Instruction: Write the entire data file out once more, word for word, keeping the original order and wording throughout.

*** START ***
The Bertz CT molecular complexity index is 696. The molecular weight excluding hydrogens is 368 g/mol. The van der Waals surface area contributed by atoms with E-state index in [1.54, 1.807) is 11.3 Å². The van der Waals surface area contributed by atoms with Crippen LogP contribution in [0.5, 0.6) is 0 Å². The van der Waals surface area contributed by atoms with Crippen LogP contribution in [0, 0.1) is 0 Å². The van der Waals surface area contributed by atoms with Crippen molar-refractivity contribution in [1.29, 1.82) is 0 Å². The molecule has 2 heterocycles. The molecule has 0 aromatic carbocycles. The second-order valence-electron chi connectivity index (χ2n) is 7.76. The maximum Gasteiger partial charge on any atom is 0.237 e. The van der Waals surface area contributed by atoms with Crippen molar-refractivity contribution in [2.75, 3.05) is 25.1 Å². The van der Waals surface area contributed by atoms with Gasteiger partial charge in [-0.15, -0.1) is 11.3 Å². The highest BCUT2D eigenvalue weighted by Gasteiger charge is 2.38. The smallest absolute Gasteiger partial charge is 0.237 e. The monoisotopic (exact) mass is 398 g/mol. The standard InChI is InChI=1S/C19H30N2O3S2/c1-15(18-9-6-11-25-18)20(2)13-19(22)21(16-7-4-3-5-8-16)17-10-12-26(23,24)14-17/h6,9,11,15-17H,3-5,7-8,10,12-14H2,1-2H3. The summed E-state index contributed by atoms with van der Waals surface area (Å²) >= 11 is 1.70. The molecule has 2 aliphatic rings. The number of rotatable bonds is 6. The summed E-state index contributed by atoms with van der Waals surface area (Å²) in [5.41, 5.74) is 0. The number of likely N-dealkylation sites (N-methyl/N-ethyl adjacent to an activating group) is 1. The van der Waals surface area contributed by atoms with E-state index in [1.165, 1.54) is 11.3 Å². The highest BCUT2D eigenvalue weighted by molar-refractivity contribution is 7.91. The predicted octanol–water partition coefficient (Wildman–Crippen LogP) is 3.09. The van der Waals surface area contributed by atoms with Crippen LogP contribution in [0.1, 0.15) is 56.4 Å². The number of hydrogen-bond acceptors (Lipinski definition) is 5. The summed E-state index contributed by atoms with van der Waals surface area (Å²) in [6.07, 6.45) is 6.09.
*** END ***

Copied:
The Bertz CT molecular complexity index is 696. The molecular weight excluding hydrogens is 368 g/mol. The van der Waals surface area contributed by atoms with E-state index in [1.54, 1.807) is 11.3 Å². The van der Waals surface area contributed by atoms with Crippen LogP contribution in [0.5, 0.6) is 0 Å². The van der Waals surface area contributed by atoms with Crippen LogP contribution in [0, 0.1) is 0 Å². The van der Waals surface area contributed by atoms with Crippen molar-refractivity contribution in [1.29, 1.82) is 0 Å². The molecule has 2 heterocycles. The molecule has 0 aromatic carbocycles. The second-order valence-electron chi connectivity index (χ2n) is 7.76. The maximum Gasteiger partial charge on any atom is 0.237 e. The van der Waals surface area contributed by atoms with Crippen molar-refractivity contribution in [2.75, 3.05) is 25.1 Å². The van der Waals surface area contributed by atoms with Gasteiger partial charge in [-0.15, -0.1) is 11.3 Å². The highest BCUT2D eigenvalue weighted by Gasteiger charge is 2.38. The smallest absolute Gasteiger partial charge is 0.237 e. The monoisotopic (exact) mass is 398 g/mol. The standard InChI is InChI=1S/C19H30N2O3S2/c1-15(18-9-6-11-25-18)20(2)13-19(22)21(16-7-4-3-5-8-16)17-10-12-26(23,24)14-17/h6,9,11,15-17H,3-5,7-8,10,12-14H2,1-2H3. The summed E-state index contributed by atoms with van der Waals surface area (Å²) >= 11 is 1.70. The molecule has 2 aliphatic rings. The number of rotatable bonds is 6. The summed E-state index contributed by atoms with van der Waals surface area (Å²) in [5.41, 5.74) is 0. The number of likely N-dealkylation sites (N-methyl/N-ethyl adjacent to an activating group) is 1. The van der Waals surface area contributed by atoms with E-state index in [1.165, 1.54) is 11.3 Å². The highest BCUT2D eigenvalue weighted by molar-refractivity contribution is 7.91. The predicted octanol–water partition coefficient (Wildman–Crippen LogP) is 3.09. The van der Waals surface area contributed by atoms with Crippen LogP contribution in [0.1, 0.15) is 56.4 Å². The number of hydrogen-bond acceptors (Lipinski definition) is 5. The summed E-state index contributed by atoms with van der Waals surface area (Å²) in [6.07, 6.45) is 6.09.